pastorjohnb

Thoughts and musings on faith and our mighty God!


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Good News Story

Reading: Psalm 79: 5-9

Verse 9: “Help us, O God our Savior, for the glory of your name; deliver us and forgive our sins for your name’s sake”.

As I sit and look across the street at the gray house surrounded by big green trees, the world seems so peaceful. Looking to the left I see the church. The sand-colored bricks and darkened windows present a place of calm and rest. In the little moments like these, when God draws us in, the world feels like such a beautiful place. Then my mind turns to Psalm 79 and to the troubles of today.

The psalmist cries out to God, “How long”? It is a familiar refrain in the Bible and in our lives today. Because of the hard situation of exile, the psalmist cries out for an end to God’s anger. The psalmist asks God to pour it out instead on all those nations that do not believe in God. “May your mercy come quickly to meet us” is the desperate plea. In our time and in our lives we experience all of this. There are times when it feels like God is angry – or at least distant. There are times when a non-believer is living a blessed and enjoyable life and we wonder why the faithful suffer. There are times when God cannot lift us out of our valley quickly enough. We can relate to the psalmist’s words and to the place the Israelites find themselves spirituality and emotionally.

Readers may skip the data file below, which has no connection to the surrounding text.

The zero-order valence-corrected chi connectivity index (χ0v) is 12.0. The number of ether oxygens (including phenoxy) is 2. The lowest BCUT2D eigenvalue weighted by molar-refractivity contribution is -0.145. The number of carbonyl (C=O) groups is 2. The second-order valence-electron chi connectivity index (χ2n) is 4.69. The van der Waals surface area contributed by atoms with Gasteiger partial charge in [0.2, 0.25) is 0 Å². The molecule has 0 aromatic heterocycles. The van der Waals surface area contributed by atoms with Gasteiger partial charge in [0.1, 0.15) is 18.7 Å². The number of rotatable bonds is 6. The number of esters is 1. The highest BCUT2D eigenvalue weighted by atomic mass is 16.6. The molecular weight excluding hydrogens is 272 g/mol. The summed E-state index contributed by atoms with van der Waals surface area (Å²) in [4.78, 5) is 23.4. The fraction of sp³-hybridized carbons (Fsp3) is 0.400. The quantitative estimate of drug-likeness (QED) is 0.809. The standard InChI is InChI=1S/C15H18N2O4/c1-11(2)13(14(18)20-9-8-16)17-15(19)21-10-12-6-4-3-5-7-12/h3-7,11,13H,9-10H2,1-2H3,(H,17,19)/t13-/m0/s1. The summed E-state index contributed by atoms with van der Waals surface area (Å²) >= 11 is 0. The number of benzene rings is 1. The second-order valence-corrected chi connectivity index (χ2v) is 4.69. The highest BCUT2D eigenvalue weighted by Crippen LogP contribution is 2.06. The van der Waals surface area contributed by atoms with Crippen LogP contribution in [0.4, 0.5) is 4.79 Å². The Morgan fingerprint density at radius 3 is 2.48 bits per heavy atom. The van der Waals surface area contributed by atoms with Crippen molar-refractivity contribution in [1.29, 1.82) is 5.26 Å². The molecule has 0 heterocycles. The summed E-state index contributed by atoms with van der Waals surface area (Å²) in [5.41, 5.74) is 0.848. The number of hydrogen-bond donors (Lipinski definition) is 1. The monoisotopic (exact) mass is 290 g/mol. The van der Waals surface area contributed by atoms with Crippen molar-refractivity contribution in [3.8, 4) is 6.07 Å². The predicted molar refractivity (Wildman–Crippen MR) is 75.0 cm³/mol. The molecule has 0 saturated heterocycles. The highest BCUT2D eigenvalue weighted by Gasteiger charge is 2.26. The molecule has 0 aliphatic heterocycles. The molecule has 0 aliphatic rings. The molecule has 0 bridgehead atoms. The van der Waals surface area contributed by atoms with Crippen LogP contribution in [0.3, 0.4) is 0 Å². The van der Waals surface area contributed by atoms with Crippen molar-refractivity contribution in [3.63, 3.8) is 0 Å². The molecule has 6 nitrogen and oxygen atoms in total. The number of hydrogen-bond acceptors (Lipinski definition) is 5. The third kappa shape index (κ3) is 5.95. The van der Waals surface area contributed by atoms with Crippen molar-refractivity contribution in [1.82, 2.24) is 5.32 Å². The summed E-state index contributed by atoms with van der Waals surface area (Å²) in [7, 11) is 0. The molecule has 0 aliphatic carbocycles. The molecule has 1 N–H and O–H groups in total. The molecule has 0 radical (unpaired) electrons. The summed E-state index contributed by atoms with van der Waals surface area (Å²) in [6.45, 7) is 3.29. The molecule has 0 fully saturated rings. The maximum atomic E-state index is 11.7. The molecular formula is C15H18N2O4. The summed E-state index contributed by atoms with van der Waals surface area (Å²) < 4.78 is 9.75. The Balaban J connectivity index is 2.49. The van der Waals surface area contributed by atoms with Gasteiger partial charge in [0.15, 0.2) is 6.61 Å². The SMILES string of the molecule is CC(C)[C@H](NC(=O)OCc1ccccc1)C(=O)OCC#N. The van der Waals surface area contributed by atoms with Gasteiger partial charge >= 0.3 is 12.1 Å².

Even in the midst of such times Christians hold onto hope and to the promises that God is near and that we are beloved. Like the Israelites, we have experienced the hand of God intervening and have been brought up out of the pit by our God. But in this window of time, relief has not come. On behalf of the people, the psalmist petitions God, asking God to “Help us, O God our Savior, for the glory of your name; deliver us and forgive our sins for your name’s sake”. We pray this prayer or one much like it often. We find ourselves or we get ourselves into a tough place and we too seek God’s mercy and grace. When God finds us and renews us to wholeness and full life, as God surely does, then it becomes part of our good news story. And when we choose to tell that story to others, it brings God the glory. May we rejoice in the Lord our God, sharing the good news with others today.